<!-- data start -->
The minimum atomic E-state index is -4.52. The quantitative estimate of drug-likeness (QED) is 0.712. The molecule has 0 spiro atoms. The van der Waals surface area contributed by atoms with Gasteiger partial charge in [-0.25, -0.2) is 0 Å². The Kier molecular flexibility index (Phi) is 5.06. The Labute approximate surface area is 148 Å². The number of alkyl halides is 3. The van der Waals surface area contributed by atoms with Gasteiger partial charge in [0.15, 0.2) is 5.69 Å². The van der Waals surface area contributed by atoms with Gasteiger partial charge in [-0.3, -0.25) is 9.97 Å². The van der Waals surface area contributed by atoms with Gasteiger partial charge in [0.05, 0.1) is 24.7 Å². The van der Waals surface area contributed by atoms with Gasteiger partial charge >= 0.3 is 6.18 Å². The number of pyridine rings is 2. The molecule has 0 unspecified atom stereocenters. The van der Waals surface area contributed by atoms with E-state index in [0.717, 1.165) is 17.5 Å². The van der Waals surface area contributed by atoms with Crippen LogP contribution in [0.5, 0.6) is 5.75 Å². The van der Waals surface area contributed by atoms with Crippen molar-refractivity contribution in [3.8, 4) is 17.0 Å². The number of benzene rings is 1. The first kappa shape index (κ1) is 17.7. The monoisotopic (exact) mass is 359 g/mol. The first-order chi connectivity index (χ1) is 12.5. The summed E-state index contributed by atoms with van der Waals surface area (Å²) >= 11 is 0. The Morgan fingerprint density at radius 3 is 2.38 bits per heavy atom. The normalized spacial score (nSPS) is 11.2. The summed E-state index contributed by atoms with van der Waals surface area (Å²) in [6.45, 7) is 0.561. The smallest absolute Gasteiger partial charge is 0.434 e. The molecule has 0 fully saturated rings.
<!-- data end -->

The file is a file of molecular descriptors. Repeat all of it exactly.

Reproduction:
The minimum atomic E-state index is -4.52. The quantitative estimate of drug-likeness (QED) is 0.712. The molecule has 0 spiro atoms. The van der Waals surface area contributed by atoms with Gasteiger partial charge in [-0.25, -0.2) is 0 Å². The Kier molecular flexibility index (Phi) is 5.06. The Labute approximate surface area is 148 Å². The number of alkyl halides is 3. The van der Waals surface area contributed by atoms with Gasteiger partial charge in [0.15, 0.2) is 5.69 Å². The van der Waals surface area contributed by atoms with Gasteiger partial charge in [-0.3, -0.25) is 9.97 Å². The van der Waals surface area contributed by atoms with Gasteiger partial charge in [0.05, 0.1) is 24.7 Å². The van der Waals surface area contributed by atoms with Gasteiger partial charge >= 0.3 is 6.18 Å². The number of pyridine rings is 2. The molecule has 0 unspecified atom stereocenters. The van der Waals surface area contributed by atoms with E-state index in [0.717, 1.165) is 17.5 Å². The van der Waals surface area contributed by atoms with Crippen LogP contribution in [0.5, 0.6) is 5.75 Å². The van der Waals surface area contributed by atoms with Crippen molar-refractivity contribution in [3.8, 4) is 17.0 Å². The number of benzene rings is 1. The first kappa shape index (κ1) is 17.7. The monoisotopic (exact) mass is 359 g/mol. The first-order chi connectivity index (χ1) is 12.5. The summed E-state index contributed by atoms with van der Waals surface area (Å²) >= 11 is 0. The Morgan fingerprint density at radius 3 is 2.38 bits per heavy atom. The normalized spacial score (nSPS) is 11.2. The summed E-state index contributed by atoms with van der Waals surface area (Å²) in [6.45, 7) is 0.561. The smallest absolute Gasteiger partial charge is 0.434 e. The molecule has 0 fully saturated rings.